The Bank of England’s arch dove has warned that financial conditions have tightened “rapidly and materially” in the UK, a sharp break from the assessment of a fellow rate-setter.
Silvana Tenreyro, an external member of the BOE’s nine-member Monetary Policy Committee, said there is a risk that the UK central bank has overtightened and will undershoot its 2 per cent inflation target in the medium term.
The remarks underscore growing divisions at the BOE, which is looking at how much further to raise interest rates in its fight against inflation. Tenreyro’s assessment differs with the view from Catherine Mann, who said financial conditions are “not much tighter than on average”.
Mann argued that financial conditions have begun to loosen again after the BOE’s aggressive hiking cycle.
In slides to accompany her appearance on Friday, Tenreyro said that “policy and financial conditions have tightened rapidly and materially”. The slides said that far tighter policy “worsens” the medium-term inflation undershoot.
“This has been the fastest increase in rates and overall tightening in the Monetary Policy Committee’s history,” Tenreyro said at the event at Columbia University in New York with an official from the US Federal Reserve. “The main risk for the UK is that we have overtightened.”
She argued that the hit to UK real wages will weaken demand and cause a loosening in the labor market, weighing on inflation.
Tenreyro is the BOE’s chief dove and voted to pause the central bank’s most aggressive hiking cycle in three decades at the last monetary policy meeting.
She has previously signaled she will consider a cut to interest rates in the coming months, arguing that policy is “already too tight” and that “very little” of the previous hikes have fed through to the economy.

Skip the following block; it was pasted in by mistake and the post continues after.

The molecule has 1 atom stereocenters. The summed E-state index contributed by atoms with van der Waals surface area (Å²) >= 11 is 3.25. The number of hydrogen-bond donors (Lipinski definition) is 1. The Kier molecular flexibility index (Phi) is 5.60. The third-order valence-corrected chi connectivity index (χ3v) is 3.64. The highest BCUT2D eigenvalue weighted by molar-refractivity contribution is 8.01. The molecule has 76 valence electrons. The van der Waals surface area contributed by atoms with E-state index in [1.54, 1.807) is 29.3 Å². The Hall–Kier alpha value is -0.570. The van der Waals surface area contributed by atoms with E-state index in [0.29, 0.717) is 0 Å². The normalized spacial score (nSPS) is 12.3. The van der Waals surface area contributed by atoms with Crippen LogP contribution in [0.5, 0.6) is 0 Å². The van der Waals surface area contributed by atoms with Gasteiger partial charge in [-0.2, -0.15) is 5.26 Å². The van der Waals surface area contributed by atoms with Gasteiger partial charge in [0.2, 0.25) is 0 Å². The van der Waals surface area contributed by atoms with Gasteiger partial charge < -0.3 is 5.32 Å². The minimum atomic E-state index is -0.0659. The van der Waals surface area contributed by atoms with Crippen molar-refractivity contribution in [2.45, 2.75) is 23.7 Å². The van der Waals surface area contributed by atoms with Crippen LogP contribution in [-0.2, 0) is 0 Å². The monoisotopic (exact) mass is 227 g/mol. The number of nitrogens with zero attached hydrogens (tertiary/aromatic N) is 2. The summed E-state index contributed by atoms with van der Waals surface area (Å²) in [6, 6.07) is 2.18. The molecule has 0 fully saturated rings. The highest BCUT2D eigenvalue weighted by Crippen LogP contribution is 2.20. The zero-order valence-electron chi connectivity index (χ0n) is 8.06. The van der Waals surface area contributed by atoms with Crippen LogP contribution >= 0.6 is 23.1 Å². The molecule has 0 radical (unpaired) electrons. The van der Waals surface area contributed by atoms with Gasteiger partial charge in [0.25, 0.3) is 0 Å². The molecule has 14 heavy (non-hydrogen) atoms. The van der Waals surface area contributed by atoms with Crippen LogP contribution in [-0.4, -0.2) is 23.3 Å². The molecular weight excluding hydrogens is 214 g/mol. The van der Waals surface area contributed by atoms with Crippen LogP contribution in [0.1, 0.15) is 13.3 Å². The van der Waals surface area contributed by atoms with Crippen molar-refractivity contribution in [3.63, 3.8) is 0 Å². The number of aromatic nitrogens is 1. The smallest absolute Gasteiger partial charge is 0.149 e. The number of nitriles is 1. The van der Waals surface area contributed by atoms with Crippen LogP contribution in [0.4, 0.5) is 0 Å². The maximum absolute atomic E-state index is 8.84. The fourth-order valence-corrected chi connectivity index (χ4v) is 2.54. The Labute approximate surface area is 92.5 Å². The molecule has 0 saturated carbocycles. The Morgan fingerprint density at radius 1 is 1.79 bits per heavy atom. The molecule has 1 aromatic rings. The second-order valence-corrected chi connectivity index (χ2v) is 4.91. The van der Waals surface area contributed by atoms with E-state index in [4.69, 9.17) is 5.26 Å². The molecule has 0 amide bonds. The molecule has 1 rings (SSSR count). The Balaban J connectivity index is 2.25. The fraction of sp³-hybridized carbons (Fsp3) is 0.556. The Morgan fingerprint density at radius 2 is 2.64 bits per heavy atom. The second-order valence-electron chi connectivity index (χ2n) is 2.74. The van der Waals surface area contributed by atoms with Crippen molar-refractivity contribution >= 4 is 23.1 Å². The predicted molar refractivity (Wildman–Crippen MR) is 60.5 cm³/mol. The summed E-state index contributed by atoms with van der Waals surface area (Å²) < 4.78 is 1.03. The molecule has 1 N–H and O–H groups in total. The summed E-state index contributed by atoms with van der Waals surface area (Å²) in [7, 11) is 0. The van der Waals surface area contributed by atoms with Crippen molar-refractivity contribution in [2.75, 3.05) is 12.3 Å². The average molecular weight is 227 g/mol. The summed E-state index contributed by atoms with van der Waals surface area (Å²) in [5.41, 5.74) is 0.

Mann showed her own slide on Thursday suggesting financial conditions had loosened recently. She said the BOE has been too slow to raise interest rates. Her conclusion was that the BOE had further to go in restraining inflation and that suggesting a pivot at this point would prompt a counter-productive loosening in markets.
However, investors have been betting on a higher peak for the BOE’s key lending rate in recent weeks amid signs of resilience in recent economic data. Threadneedle Street is also watching wage data closely for signs that rapid pay rises will mean more persistent price pressures.
Markets are fully pricing in a quarter of a percentage point increase at the next meeting in March and are leaning toward a further half point rise by September. That would push up the BOE’s base rate to 4.75 per cent.
Mann warned on Thursday that more tightening will be needed and that a “pivot is not imminent”.
She said the UK risks being left with the “worst of both worlds” in high prices and weaker growth if the BOE fails to do enough to rein in inflation. She said markets are starting to anticipate a pivot from the BOE and therefore have lowered market interest rates.
“Financial conditions have again begun to loosen,” Mann said on February 23. “Financial conditions are looser relative to what they might be otherwise, due to the depreciation of Sterling and a falling equity risk premium, which have global factors embedded in them.”
Tenreyro said there are two arguments for moving slowly on rate rises. One is to avoid creating a financial crisis with the rate increases, and the other is to see about how persistent inflation will be.
That also sharply contrasts with Mann’s view, which is that front-loading rate hikes will halt inflation more quickly and allow for a lower peak. Mann thinks the risk of not doing enough to contain inflation far outweighs the risk of doing too much.